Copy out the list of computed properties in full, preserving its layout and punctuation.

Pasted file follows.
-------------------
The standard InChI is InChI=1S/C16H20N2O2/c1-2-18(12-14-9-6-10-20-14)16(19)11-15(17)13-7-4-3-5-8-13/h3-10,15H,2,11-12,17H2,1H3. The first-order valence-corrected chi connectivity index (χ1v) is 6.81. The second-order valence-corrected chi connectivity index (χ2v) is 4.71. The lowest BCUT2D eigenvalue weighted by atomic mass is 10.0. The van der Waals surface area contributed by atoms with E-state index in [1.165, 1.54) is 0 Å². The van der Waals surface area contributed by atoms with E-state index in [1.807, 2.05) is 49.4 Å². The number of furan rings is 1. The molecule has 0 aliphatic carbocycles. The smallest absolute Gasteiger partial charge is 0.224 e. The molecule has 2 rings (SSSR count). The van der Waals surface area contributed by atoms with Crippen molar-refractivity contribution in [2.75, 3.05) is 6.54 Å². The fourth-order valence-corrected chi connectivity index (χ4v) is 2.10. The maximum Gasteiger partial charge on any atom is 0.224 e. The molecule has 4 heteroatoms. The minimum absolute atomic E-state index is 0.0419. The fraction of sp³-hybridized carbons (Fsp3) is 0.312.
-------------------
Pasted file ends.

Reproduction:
The standard InChI is InChI=1S/C16H20N2O2/c1-2-18(12-14-9-6-10-20-14)16(19)11-15(17)13-7-4-3-5-8-13/h3-10,15H,2,11-12,17H2,1H3. The first-order valence-corrected chi connectivity index (χ1v) is 6.81. The second-order valence-corrected chi connectivity index (χ2v) is 4.71. The lowest BCUT2D eigenvalue weighted by atomic mass is 10.0. The van der Waals surface area contributed by atoms with E-state index in [1.165, 1.54) is 0 Å². The van der Waals surface area contributed by atoms with E-state index in [1.807, 2.05) is 49.4 Å². The number of furan rings is 1. The molecule has 0 aliphatic carbocycles. The smallest absolute Gasteiger partial charge is 0.224 e. The molecule has 2 rings (SSSR count). The van der Waals surface area contributed by atoms with Crippen molar-refractivity contribution in [2.75, 3.05) is 6.54 Å². The fourth-order valence-corrected chi connectivity index (χ4v) is 2.10. The maximum Gasteiger partial charge on any atom is 0.224 e. The molecule has 4 heteroatoms. The minimum absolute atomic E-state index is 0.0419. The fraction of sp³-hybridized carbons (Fsp3) is 0.312.